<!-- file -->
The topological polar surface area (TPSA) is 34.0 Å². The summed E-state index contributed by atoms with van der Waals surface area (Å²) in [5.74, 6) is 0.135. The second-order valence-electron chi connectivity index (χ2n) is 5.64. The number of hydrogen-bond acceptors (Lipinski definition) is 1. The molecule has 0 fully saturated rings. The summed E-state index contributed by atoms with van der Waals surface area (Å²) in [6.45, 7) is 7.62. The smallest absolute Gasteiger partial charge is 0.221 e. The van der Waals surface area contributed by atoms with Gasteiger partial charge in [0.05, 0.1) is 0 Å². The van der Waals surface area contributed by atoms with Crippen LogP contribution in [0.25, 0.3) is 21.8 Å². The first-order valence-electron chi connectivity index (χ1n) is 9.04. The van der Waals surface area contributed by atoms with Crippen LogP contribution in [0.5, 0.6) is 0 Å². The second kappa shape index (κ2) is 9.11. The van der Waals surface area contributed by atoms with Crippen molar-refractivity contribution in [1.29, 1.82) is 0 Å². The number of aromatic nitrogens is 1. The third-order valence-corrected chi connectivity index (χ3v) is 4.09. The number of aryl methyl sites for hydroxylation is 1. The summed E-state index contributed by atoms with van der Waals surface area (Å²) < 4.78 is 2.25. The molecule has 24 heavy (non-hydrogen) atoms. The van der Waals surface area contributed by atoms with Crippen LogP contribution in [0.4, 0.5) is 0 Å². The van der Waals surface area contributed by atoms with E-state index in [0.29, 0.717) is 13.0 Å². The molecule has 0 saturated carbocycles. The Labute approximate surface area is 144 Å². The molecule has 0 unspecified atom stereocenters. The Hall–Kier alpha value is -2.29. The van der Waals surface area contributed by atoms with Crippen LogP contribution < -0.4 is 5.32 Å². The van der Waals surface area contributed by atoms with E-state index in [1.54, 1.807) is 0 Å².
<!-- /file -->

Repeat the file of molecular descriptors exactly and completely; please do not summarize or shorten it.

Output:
The topological polar surface area (TPSA) is 34.0 Å². The summed E-state index contributed by atoms with van der Waals surface area (Å²) in [5.74, 6) is 0.135. The second-order valence-electron chi connectivity index (χ2n) is 5.64. The number of hydrogen-bond acceptors (Lipinski definition) is 1. The molecule has 0 fully saturated rings. The summed E-state index contributed by atoms with van der Waals surface area (Å²) in [6.45, 7) is 7.62. The smallest absolute Gasteiger partial charge is 0.221 e. The van der Waals surface area contributed by atoms with Gasteiger partial charge in [0.05, 0.1) is 0 Å². The van der Waals surface area contributed by atoms with Crippen LogP contribution in [0.25, 0.3) is 21.8 Å². The first-order valence-electron chi connectivity index (χ1n) is 9.04. The van der Waals surface area contributed by atoms with Crippen LogP contribution in [0.5, 0.6) is 0 Å². The second kappa shape index (κ2) is 9.11. The van der Waals surface area contributed by atoms with Crippen molar-refractivity contribution in [1.29, 1.82) is 0 Å². The number of aromatic nitrogens is 1. The third-order valence-corrected chi connectivity index (χ3v) is 4.09. The number of aryl methyl sites for hydroxylation is 1. The summed E-state index contributed by atoms with van der Waals surface area (Å²) < 4.78 is 2.25. The molecule has 24 heavy (non-hydrogen) atoms. The van der Waals surface area contributed by atoms with Crippen LogP contribution in [0.4, 0.5) is 0 Å². The van der Waals surface area contributed by atoms with E-state index in [0.29, 0.717) is 13.0 Å². The molecule has 0 saturated carbocycles. The Labute approximate surface area is 144 Å². The molecule has 0 unspecified atom stereocenters. The Hall–Kier alpha value is -2.29. The van der Waals surface area contributed by atoms with Crippen LogP contribution < -0.4 is 5.32 Å². The van der Waals surface area contributed by atoms with E-state index in [1.54, 1.807) is 0 Å².